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Proceedings Paper

Comparision of measured versus predicted buried mine resonant behavior
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Paper Abstract

The resonant behavior of landmines has been exploited by an acoustic detection technique to find buried mines. The resonance of the buried mine is induced by broadcasting an acoustic wave, which couples into the ground. The resonating mine causes the soil above it to vibrate and this vibration is measured with either a laser Doppler vibrometer (LDV) or a geophone. A set of resonance frequencies, which can be attributed to the design, material, and dimensions of the mine, is exhibited when the mine, sitting on a rigid surface above the ground, is excited by an acoustic wave. These resonance frequencies shift when the mine is buried. Acoustic models have been developed to predict these burial effects on mine resonant frequency behavior. This paper will discuss measurements made of several mines of the same type buried at various depths and will compare these measurements to predictions made by a lumped element model.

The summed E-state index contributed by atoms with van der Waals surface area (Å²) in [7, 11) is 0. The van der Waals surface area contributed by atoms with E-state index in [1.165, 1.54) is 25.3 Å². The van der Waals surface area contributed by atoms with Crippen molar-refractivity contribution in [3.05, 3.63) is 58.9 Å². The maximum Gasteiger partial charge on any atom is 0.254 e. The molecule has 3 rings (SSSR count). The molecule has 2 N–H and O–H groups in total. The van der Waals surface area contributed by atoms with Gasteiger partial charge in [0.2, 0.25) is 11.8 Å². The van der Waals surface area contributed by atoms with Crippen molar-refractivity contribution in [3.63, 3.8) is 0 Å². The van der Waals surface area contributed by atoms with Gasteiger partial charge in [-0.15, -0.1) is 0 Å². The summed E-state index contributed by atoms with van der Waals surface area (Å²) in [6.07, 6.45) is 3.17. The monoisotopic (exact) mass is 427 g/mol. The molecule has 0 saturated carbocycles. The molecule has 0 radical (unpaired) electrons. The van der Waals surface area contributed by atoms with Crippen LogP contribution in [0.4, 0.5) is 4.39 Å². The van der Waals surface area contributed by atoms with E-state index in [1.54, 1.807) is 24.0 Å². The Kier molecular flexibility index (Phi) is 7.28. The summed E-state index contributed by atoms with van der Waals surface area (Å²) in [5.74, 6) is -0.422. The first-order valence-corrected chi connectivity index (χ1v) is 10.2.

Paper Details

Date Published: 11 September 2003
PDF: 10 pages
Proc. SPIE 5089, Detection and Remediation Technologies for Mines and Minelike Targets VIII, (11 September 2003); doi: 10.1117/12.487236
Show Author Affiliations
Doug Fenneman, U.S. Army Night Vision & Electronic Sensors Directorate (United States)
Corey Slick, U.S. Army Night Vision & Electronic Sensors Directorate (United States)
Doru Velea, Planning Systems (United States)


Published in SPIE Proceedings Vol. 5089:
Detection and Remediation Technologies for Mines and Minelike Targets VIII
Russell S. Harmon; John H. Holloway; J. T. Broach, Editor(s)

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